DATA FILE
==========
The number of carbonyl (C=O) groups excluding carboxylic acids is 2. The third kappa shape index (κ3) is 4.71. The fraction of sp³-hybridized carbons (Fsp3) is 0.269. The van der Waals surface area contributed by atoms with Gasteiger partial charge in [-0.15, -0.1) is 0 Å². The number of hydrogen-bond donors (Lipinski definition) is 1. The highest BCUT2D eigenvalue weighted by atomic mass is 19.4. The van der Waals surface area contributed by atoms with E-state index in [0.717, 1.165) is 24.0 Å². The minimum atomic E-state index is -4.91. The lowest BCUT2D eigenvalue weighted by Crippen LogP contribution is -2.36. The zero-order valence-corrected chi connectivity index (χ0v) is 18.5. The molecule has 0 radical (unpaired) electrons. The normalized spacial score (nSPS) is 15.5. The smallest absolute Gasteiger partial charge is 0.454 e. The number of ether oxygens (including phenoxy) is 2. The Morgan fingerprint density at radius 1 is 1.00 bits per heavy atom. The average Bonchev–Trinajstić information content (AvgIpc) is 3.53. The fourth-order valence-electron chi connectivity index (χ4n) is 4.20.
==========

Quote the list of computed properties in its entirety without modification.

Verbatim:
The number of carbonyl (C=O) groups excluding carboxylic acids is 2. The third kappa shape index (κ3) is 4.71. The fraction of sp³-hybridized carbons (Fsp3) is 0.269. The van der Waals surface area contributed by atoms with Gasteiger partial charge in [-0.15, -0.1) is 0 Å². The number of hydrogen-bond donors (Lipinski definition) is 1. The highest BCUT2D eigenvalue weighted by atomic mass is 19.4. The van der Waals surface area contributed by atoms with E-state index in [0.717, 1.165) is 24.0 Å². The minimum atomic E-state index is -4.91. The lowest BCUT2D eigenvalue weighted by Crippen LogP contribution is -2.36. The zero-order valence-corrected chi connectivity index (χ0v) is 18.5. The molecule has 0 radical (unpaired) electrons. The normalized spacial score (nSPS) is 15.5. The smallest absolute Gasteiger partial charge is 0.454 e. The number of ether oxygens (including phenoxy) is 2. The Morgan fingerprint density at radius 1 is 1.00 bits per heavy atom. The average Bonchev–Trinajstić information content (AvgIpc) is 3.53. The fourth-order valence-electron chi connectivity index (χ4n) is 4.20.